First Decline in PCE Prices since 2020, Soft Landing Case Boosted by Real Disposable Personal Income

The Federal Reserve’s preferred inflation gauge, the core PCE Price Index, which omits food and energy, increased 0.1% month-over-month (consensus 0.2%), taking the year-over-year change to 3.2% from 3.4%. The PCE Price Index declined 0.1% month-over-month consensus 0.1%), taking the year-over-year change to 2.6% from 2.9% in October. That was the first decline in the PCE Price Index since 2020. Prices are moving in the right direction for the Fed, but caution needed as Fed speakers’ remarks remind to think about cutting rates soon. The 0.3% month-over-month jump in real PCE combined with a 0.4% increase in real disposable personal income and the disinflation in the PCE Price Indexes fits the soft-landing case for now.

Personal income increased 0.4% month-over-month in November, as expected, following an upwardly revised 0.3% increase (from 0.2%) in October. Personal spending was up 0.2%, also as expected, following a downwardly revised 0.1% increase (from 0.2%) in October.

Federal Reserve Governor Chairman Powell has reminded us at the FOMC that the Fed’s key influence or measure for inflation is the core PCE index.

The PCE price index is closely watched since it is the preferred inflation measure of the Federal Reserve, which began raising interest rates for the first time since the pandemic began to tamp down rising prices. The Fed has traditionally tended to focus on the PCE price index because it gives a more complete picture of consumer prices, while the public and many investors tend to be more aware of the Labor Department’s CPI figure.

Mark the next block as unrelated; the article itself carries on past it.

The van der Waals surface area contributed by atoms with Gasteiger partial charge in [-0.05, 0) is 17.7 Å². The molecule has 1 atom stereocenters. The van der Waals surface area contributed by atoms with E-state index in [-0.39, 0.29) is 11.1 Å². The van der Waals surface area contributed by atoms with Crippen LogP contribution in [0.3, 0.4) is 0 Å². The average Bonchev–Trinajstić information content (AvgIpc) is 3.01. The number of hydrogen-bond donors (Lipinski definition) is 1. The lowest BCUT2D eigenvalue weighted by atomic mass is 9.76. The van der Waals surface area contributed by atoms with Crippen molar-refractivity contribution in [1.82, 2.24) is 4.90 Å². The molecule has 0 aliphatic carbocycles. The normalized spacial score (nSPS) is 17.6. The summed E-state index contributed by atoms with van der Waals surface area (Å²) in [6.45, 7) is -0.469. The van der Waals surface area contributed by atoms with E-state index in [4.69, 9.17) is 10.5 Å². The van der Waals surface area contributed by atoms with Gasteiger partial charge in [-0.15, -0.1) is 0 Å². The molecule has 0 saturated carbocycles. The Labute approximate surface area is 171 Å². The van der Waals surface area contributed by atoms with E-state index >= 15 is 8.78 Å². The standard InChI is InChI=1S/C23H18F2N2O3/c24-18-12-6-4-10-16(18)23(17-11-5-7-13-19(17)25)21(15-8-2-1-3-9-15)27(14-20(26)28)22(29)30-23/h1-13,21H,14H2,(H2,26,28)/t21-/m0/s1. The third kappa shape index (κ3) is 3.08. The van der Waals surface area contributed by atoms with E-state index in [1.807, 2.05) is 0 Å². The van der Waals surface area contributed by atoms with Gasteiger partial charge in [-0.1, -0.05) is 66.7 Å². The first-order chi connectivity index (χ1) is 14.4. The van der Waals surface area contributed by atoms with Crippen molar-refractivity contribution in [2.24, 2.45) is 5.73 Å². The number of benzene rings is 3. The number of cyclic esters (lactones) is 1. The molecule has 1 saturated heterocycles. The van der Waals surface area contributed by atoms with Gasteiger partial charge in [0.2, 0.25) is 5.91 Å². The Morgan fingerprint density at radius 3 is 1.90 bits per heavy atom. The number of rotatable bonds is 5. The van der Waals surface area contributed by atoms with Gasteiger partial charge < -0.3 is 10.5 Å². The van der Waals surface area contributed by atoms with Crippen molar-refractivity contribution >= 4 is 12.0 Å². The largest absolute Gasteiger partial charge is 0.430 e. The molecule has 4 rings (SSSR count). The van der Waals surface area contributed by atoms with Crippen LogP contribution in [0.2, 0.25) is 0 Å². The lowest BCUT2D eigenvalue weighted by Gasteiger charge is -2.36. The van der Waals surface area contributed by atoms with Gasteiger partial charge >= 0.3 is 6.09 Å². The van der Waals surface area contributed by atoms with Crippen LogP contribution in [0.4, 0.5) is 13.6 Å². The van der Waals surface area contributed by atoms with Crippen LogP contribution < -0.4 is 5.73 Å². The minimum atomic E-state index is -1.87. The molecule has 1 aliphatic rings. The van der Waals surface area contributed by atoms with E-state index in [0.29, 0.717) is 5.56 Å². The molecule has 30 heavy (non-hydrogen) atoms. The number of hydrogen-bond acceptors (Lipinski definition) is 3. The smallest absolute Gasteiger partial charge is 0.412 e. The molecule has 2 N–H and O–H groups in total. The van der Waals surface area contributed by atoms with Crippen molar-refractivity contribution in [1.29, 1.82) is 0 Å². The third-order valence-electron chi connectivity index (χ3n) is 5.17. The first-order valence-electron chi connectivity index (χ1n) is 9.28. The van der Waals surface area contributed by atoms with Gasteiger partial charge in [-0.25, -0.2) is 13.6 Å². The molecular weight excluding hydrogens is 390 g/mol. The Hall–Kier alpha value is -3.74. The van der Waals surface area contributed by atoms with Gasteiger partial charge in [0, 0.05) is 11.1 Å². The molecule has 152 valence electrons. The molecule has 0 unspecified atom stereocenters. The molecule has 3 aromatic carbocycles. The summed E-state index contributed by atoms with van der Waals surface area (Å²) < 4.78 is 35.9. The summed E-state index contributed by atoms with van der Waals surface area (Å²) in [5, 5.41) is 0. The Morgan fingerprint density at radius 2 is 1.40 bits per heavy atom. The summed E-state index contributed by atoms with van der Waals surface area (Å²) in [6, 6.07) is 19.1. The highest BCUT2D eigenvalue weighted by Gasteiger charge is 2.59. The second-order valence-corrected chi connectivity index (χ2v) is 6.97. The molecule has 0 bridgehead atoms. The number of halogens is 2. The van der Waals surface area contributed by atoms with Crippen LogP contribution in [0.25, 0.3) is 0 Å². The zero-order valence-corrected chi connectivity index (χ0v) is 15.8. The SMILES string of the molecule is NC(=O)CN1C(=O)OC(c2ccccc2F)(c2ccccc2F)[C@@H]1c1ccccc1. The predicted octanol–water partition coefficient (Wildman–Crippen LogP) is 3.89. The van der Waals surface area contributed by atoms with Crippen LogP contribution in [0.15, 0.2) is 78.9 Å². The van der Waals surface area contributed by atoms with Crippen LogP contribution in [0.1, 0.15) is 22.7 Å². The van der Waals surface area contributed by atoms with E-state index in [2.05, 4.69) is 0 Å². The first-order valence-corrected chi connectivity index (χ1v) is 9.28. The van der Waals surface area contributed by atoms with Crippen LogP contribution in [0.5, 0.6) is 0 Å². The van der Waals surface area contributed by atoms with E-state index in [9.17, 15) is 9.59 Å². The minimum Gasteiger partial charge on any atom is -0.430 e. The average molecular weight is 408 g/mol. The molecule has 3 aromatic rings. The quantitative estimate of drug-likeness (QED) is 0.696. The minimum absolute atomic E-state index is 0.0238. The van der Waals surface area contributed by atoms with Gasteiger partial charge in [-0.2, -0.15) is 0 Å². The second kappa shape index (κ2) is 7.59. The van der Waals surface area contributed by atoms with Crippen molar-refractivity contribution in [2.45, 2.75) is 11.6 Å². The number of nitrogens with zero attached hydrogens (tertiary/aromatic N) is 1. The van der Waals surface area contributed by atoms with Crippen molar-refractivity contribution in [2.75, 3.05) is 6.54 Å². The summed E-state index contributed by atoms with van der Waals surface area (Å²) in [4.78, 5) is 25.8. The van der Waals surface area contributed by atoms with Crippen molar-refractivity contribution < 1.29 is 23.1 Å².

The market seems to go through phases of trading on the premise that the US is at or close to, peak inflation. The shock will come if better inflation news in coming months is not coming.

Highlights

Core PCE Index November 2023

  • US PCE Core Deflator (Y/Y) Nov: 3.2% (est 3.3%; prevR 3.4%)
  • US PCE Core Deflator (M/M) Nov: 0.1% (est 0.2%; prevR 0.1%)
United States Core PCE Price Index MoM
United States Core Personal Consumption Expenditure Price Index
United States Core Personal Consumption Expenditure Price Index

PCE Index Novemeber 2023

  • US PCE Deflator (Y/Y) Nov: 2.6% (est 2.8%; prevR 2.9%)
  • US PCE Deflator (M/M) Nov: 0.1% (est 0.0%; prev 0.0%)
United States PCE Price Index Annual Change
United States Personal Consumption Expenditure Price Index
United States PCE Price Index Monthly Change

US Personal Income and Spending November 2023

  • Personal Income Nov: 0.4% (est 0.4%; prevR 0.3%)
  • Personal Spending Nov: 0.2% (est 0.3%; prevR 0.1%)
  • Real Personal Spending Nov: 0.3% (est 0.3%; prevR 0.1%)
United States Personal Income
US Personal spending

PCE Price Index

CPI v PCE Inflation?

The two inflation measures have different weightings. The CPI captures out-of-pocket expenditures by urban consumers. The PCE price index is broader, including spending on behalf of households, for example, employer-sponsored healthcare plans, Medicare and Medicaid. The PCE price index as a result has a heavier weight for healthcare prices. Meanwhile, housing costs account for a much bigger share of the CPI than the PCE price index.

Source: US Bureau of Economics

From The TradersCommunity News Desk